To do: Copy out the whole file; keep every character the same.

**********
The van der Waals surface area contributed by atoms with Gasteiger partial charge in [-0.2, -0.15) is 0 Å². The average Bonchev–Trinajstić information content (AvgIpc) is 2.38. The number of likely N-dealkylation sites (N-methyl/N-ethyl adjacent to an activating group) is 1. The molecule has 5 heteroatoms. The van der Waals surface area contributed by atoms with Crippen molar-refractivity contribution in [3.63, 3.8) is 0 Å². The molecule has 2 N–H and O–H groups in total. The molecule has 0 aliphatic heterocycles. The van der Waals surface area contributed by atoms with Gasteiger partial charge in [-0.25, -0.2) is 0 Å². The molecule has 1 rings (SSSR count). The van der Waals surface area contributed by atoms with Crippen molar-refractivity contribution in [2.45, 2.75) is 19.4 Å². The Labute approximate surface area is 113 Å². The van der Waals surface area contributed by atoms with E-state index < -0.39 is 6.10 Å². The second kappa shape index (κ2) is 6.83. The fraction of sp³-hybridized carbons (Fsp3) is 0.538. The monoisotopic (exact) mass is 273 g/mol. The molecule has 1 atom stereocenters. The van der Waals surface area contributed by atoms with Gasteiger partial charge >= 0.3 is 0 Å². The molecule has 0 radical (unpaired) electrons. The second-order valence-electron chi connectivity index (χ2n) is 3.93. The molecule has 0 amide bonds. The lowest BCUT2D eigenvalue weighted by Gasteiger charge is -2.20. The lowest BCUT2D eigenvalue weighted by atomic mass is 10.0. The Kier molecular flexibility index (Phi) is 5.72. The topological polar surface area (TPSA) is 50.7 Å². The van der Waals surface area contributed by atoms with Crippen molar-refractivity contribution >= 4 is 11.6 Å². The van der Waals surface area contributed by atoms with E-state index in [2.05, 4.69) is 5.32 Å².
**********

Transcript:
The van der Waals surface area contributed by atoms with Gasteiger partial charge in [-0.2, -0.15) is 0 Å². The average Bonchev–Trinajstić information content (AvgIpc) is 2.38. The number of likely N-dealkylation sites (N-methyl/N-ethyl adjacent to an activating group) is 1. The molecule has 5 heteroatoms. The van der Waals surface area contributed by atoms with Crippen molar-refractivity contribution in [3.63, 3.8) is 0 Å². The molecule has 2 N–H and O–H groups in total. The molecule has 0 aliphatic heterocycles. The van der Waals surface area contributed by atoms with Gasteiger partial charge in [-0.25, -0.2) is 0 Å². The molecule has 1 rings (SSSR count). The van der Waals surface area contributed by atoms with Crippen molar-refractivity contribution in [2.45, 2.75) is 19.4 Å². The Labute approximate surface area is 113 Å². The van der Waals surface area contributed by atoms with E-state index < -0.39 is 6.10 Å². The second kappa shape index (κ2) is 6.83. The fraction of sp³-hybridized carbons (Fsp3) is 0.538. The monoisotopic (exact) mass is 273 g/mol. The molecule has 1 atom stereocenters. The van der Waals surface area contributed by atoms with Gasteiger partial charge >= 0.3 is 0 Å². The molecule has 0 radical (unpaired) electrons. The second-order valence-electron chi connectivity index (χ2n) is 3.93. The molecule has 0 amide bonds. The lowest BCUT2D eigenvalue weighted by Gasteiger charge is -2.20. The lowest BCUT2D eigenvalue weighted by atomic mass is 10.0. The Kier molecular flexibility index (Phi) is 5.72. The topological polar surface area (TPSA) is 50.7 Å². The van der Waals surface area contributed by atoms with Crippen molar-refractivity contribution >= 4 is 11.6 Å². The van der Waals surface area contributed by atoms with E-state index in [2.05, 4.69) is 5.32 Å².